SPMW Interplay between theory and experiment in AFM nanomechanical studies of polymers
30 Nov 2006 | Online Presentations | Contributor(s): Sergei Magonov, Sergey Belikov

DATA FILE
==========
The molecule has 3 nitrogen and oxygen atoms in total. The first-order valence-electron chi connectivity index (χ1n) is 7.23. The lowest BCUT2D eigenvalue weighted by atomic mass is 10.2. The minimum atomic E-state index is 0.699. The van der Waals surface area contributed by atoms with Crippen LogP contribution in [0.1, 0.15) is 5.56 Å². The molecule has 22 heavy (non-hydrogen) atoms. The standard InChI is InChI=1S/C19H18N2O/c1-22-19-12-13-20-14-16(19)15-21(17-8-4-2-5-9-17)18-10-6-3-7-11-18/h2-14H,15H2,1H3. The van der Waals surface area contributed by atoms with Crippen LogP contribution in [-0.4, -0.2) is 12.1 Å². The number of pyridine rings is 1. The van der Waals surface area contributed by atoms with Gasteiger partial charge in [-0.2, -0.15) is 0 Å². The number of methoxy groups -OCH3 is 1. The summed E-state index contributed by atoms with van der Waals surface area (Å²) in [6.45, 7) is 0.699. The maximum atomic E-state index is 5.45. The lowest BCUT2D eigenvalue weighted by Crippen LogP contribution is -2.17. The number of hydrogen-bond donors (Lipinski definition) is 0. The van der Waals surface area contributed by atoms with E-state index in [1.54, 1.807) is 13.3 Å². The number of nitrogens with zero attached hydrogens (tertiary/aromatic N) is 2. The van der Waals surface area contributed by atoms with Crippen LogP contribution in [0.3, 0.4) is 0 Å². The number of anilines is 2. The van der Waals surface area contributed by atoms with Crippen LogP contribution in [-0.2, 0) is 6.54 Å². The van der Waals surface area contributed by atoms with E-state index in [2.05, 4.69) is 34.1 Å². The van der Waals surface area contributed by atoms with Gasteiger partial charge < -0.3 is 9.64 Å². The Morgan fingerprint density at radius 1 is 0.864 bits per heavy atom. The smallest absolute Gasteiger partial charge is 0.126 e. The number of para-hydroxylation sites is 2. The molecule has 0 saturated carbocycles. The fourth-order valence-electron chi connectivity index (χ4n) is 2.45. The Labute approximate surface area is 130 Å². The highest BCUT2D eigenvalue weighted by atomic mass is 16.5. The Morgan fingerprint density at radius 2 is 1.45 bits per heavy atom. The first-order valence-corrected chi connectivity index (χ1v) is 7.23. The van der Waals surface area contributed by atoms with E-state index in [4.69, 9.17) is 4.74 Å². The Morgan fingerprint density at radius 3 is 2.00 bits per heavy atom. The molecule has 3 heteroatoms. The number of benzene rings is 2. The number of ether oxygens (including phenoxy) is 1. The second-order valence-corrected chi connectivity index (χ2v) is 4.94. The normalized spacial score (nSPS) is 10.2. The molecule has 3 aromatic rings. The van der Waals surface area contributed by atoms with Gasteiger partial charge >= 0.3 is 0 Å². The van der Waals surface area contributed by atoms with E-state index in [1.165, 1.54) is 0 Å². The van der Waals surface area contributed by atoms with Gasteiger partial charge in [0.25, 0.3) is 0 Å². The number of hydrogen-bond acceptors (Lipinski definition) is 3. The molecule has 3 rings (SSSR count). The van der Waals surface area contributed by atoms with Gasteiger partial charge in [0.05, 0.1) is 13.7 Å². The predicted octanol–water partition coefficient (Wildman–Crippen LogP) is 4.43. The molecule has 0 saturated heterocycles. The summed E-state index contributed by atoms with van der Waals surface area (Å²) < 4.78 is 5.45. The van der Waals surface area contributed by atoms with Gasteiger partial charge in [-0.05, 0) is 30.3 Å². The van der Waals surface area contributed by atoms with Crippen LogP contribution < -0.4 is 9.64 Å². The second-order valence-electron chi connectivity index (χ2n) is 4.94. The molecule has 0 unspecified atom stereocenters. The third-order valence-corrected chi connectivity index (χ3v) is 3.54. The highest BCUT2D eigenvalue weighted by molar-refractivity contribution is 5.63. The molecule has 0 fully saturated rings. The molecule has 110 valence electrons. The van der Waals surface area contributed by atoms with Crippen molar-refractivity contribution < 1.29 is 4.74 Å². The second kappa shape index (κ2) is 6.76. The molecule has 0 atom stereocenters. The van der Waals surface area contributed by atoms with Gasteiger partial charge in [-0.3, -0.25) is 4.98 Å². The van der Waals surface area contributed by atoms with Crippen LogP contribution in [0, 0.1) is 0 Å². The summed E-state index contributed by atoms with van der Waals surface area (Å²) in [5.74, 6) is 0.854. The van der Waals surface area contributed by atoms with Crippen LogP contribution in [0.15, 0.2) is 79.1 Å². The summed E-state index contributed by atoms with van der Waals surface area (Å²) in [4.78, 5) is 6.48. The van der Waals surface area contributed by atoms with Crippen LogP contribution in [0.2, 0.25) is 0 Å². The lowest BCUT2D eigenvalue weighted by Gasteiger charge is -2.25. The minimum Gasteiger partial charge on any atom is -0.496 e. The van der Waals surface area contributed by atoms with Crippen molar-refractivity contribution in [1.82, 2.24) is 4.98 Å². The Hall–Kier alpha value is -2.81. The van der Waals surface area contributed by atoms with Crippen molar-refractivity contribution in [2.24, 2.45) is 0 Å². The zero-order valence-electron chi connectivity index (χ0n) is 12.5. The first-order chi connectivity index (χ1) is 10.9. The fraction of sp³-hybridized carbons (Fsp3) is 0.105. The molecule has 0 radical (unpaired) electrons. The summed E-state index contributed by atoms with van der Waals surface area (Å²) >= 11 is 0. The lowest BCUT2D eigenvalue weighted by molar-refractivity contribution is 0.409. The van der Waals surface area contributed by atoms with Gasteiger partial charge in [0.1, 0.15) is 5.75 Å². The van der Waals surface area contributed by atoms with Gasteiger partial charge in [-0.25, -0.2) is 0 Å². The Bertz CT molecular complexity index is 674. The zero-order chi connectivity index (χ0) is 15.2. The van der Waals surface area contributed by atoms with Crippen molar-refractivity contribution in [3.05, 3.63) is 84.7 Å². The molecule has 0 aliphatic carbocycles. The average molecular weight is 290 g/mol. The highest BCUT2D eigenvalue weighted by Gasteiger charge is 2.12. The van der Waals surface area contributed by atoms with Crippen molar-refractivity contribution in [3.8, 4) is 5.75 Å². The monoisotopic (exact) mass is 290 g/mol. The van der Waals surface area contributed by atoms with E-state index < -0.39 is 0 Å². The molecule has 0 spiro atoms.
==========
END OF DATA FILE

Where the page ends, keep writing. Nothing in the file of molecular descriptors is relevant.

High-resolution imaging of surfaces and compositional mapping of heterogeneous materials are the main functions of atomic force microscopy (AFM) in studies of polymer materials. Compositional mapping is mostly based on differences of mechanical properties of the sample components yet quantitative analysis of these properties remains a challenging issue. The same is true for nanoindentation studies, which complement the main AFM functions. We believe that advances in high-resolution imaging and nanomechanical analysis should be based on a rigorous interplay between theory and experiment. For this purpose, KBM (Krylov-Bogoliubov-Mitropolsky) modeling of tapping mode AFM was performed and applied for analysis of the experimental data. In the first step, a simulation of AFM imaging of molecular lattices and defects was performed for polydiacetylene crystal and compared with experimental images obtained on this sample[1,2]. This comparison suggests that an extreme care should be taken in the analysis of the molecular- and atomic-scale images to avoid misleading conclusions. In the second step, we performed the analysis of experimental amplitude and phase curves and phase images of polymer blends. The KBM model describes tapping mode amplitude and phase curves in terms of three stationary solutions (two stable nodes, one saddle) verified by the experiments. A simple model of energy dissipation (adhesion avalanche) was also considered. Different phase and dissipation contrast of images of multilayer polymer blends suggests that phase imaging is better for compositional mapping whereas understanding of the dissipative processes is indispensable for a quantitative description of tip-sample forces. Further steps in the development of this interplay include an extension of KBM to frequency modulation mode and a consideration of force models describing a transition from Lennard-Jones solid to elastic solid .